Well-being at Work Series Factor #1: How to deal with a negative workplace culture

Did you know there are 13 different ways to assess if the workplace harms employees psychologically, such as stress, depression, and anxiety?

You likely do not because much of the discussion is happening to HR leaders in the workplace. Workplaces are encouraged to do assessments and take action to prevent negative impacts on employee well-being. The problem is the negative impact, if it exists, is likely caused by workplace practices and leaders endorsed by HR.

How effectively can someone fix a problem they have helped create? Workplace leaders, like HR, likely have a huge blind spot or cannot call out the responsible people in power for various political reasons.

I want to tell employees directly about these 13 factors and how they can use them to assess harm to well-being.

HR will likely never share these factors and how to assess them with employees because it would open up too many issues, such as potential lawsuits or uncomfortable questions. So let’s have a discussion as employees and compassionate leaders.

Topic #1: let’s talk about organizational culture.

The Canadian Centre for Occupational Health and Safety says this:

“Organizational trust is essential for any positive and productive social processes within any workplace.” What happens when it is lacking? “An unhealthy culture creates more stress, which lowers employee well-being. A culture of profit at all costs and constant chaotic urgency can create an environment in which burnout is the norm.”

If you already have a mental illness such as anxiety or depression disorder, a negative culture could be more dangerous for you.

If you are a minority, such as a woman of colour — a negative culture could be more dangerous for you.

As a woman of colour, I’ve taken on too much work – and the workplace was fine with it because they could bill me out at 50 or 60 hours and pay me for 40 of them. Or they wanted that project to be delivered on time and as cost-effectively as possible, so people of colour were leaned on more than others — that also happened.

But one year, I started to feel so much stress from clearly unethical situations (witnessing bullying, being harassed, breaking my word with a client) that it caused depression. These situations went against the company values, yet they happened anyway. As a result, I think I started working with undiagnosed depression and anxiety, which changed the threshold for what I could tolerate in a toxic culture. As I kept working, my threshold continued to lower, and the stress I felt from a culture I distrusted started to become dangerous. It set up a negative cycle I didn’t see until I hit a breaking point that put me in the ER early one morning. I had a wake-up call to take the correlation between work stress and well-being more seriously.

As employees, it is important that we understand the acceptable thresholds of lack of safety to our well-being.

What I do to protect my well-being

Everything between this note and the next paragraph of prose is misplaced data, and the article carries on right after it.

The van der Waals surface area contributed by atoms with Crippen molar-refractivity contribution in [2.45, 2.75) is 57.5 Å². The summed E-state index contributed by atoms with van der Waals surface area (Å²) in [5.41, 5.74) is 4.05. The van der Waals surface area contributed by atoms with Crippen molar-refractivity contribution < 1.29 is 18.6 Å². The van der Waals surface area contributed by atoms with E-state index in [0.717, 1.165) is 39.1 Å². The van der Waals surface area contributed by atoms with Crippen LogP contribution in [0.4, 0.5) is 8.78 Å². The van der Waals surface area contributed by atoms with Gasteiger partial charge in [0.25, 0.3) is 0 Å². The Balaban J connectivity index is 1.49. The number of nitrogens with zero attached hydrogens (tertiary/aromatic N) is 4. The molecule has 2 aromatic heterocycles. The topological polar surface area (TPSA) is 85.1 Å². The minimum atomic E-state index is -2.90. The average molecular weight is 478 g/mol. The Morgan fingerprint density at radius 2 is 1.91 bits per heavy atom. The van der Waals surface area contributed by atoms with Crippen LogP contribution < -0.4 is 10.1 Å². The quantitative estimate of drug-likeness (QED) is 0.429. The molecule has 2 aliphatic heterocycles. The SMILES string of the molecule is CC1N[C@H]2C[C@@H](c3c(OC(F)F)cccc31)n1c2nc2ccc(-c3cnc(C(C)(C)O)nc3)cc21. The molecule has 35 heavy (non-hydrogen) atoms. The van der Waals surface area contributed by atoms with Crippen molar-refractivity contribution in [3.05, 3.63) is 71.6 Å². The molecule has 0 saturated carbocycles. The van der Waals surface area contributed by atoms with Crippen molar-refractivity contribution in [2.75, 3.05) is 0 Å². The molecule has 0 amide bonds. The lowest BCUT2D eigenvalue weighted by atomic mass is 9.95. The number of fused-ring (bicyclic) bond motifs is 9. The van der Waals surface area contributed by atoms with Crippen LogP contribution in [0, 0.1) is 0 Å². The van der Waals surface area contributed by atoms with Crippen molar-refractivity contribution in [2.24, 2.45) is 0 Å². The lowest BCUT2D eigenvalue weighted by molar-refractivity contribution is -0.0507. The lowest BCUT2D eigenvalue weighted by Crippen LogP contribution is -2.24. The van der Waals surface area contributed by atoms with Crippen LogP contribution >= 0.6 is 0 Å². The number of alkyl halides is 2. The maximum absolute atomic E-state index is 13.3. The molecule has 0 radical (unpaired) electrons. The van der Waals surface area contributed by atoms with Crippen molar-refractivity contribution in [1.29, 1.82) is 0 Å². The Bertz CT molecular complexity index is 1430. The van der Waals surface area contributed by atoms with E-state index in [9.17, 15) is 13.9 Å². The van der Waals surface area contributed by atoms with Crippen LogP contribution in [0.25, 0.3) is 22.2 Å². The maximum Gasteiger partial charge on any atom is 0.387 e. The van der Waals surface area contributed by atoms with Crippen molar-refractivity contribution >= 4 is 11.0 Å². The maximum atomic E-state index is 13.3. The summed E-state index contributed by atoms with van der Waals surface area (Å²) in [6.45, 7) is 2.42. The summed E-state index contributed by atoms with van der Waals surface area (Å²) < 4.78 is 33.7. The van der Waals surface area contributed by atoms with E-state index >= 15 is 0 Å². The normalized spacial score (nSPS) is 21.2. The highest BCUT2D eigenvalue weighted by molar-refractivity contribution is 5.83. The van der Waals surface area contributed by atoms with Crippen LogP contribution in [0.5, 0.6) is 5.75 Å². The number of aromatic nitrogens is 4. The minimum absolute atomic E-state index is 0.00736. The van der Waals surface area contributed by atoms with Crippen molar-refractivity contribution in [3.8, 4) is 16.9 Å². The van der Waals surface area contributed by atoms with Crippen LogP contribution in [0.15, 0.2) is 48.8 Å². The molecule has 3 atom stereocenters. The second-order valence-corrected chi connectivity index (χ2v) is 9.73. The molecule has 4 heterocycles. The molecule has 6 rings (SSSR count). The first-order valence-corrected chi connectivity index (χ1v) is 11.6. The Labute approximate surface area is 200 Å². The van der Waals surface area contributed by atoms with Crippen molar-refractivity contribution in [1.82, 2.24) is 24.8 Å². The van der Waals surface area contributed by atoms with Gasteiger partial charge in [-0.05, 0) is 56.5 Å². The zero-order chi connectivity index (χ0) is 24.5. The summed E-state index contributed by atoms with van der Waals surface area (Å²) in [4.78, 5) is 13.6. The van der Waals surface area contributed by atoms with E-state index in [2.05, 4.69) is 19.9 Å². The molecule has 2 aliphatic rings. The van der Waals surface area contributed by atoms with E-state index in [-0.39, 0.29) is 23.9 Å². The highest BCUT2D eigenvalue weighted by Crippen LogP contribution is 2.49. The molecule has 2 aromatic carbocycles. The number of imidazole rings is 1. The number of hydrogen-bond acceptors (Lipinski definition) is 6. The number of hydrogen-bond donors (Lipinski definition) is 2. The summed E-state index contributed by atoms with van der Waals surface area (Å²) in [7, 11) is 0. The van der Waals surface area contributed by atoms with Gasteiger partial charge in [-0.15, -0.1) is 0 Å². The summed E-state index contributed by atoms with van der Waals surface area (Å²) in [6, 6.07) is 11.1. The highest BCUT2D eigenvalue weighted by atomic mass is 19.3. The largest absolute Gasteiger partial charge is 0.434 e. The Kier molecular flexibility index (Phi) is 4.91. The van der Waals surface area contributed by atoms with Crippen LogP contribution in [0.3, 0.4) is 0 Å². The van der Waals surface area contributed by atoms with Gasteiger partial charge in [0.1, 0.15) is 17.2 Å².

Out of that wake-up call, I found meditation and self-compassion practices that restored my mental health and physical health. Even more than that, I understood that, for me, integrity matters. I can be in a negative workplace culture if I stay aligned with my values.

Staying in my own integrity, even if the workplace lacks integrity, is possible.

I find that with simple and consistent meditation practices, I can approach a negative culture and change my mindset enough so my well-being isn’t impacted. I’ve found myself in organizational cultures where bullying, harassment, and outright lies are tolerated. Worse, those doing the harm are recognized as great leaders. It’s sickening – but it’s possible to be in a workplace that is sick without getting sick. This is how I approach it:

  • Awareness of the safety hazard is key.
  • Mindfulness of emotions and body responses is key.
  • Compassion is key – both self-compassion and speaking to a trusted person. I cannot tell you the number of times that I got together with a group of colleagues and opened the conversation about how the culture feels rotten. They tell me what a relief it is to talk about it and realize they are not imagining it.
  • Taking conscious action is key – pushing back on unfair demands, calling out lies, or standing up to bullying – or even going to HR, quitting, or taking legal action, depending on the severity of how your well-being is impacted.

What has been your experience with negative culture in the workplace? Do you think it’s different for minority groups?

Organizational Culture is only one of the 13 psychosocial factors that are important for well-being in the workplace.

Our minds deserve safety as a priority, and if the workplace is the source of the harm, it is even more important for employees to become aware and mindful, seek compassion, and take action.

Next time, we’ll explore another psychosocial safety factor because it increases the danger to well-being if more are lacking.

In the meantime, if you’d like coaching on finding peace and harmony in your work and life, reach out for a complimentary discovery call. Or you can read more about how I used these 13 factors to project my well-being in my book, Breakthrough: A Memoir of Toxic Work, Mindfulness, and Inner Peace.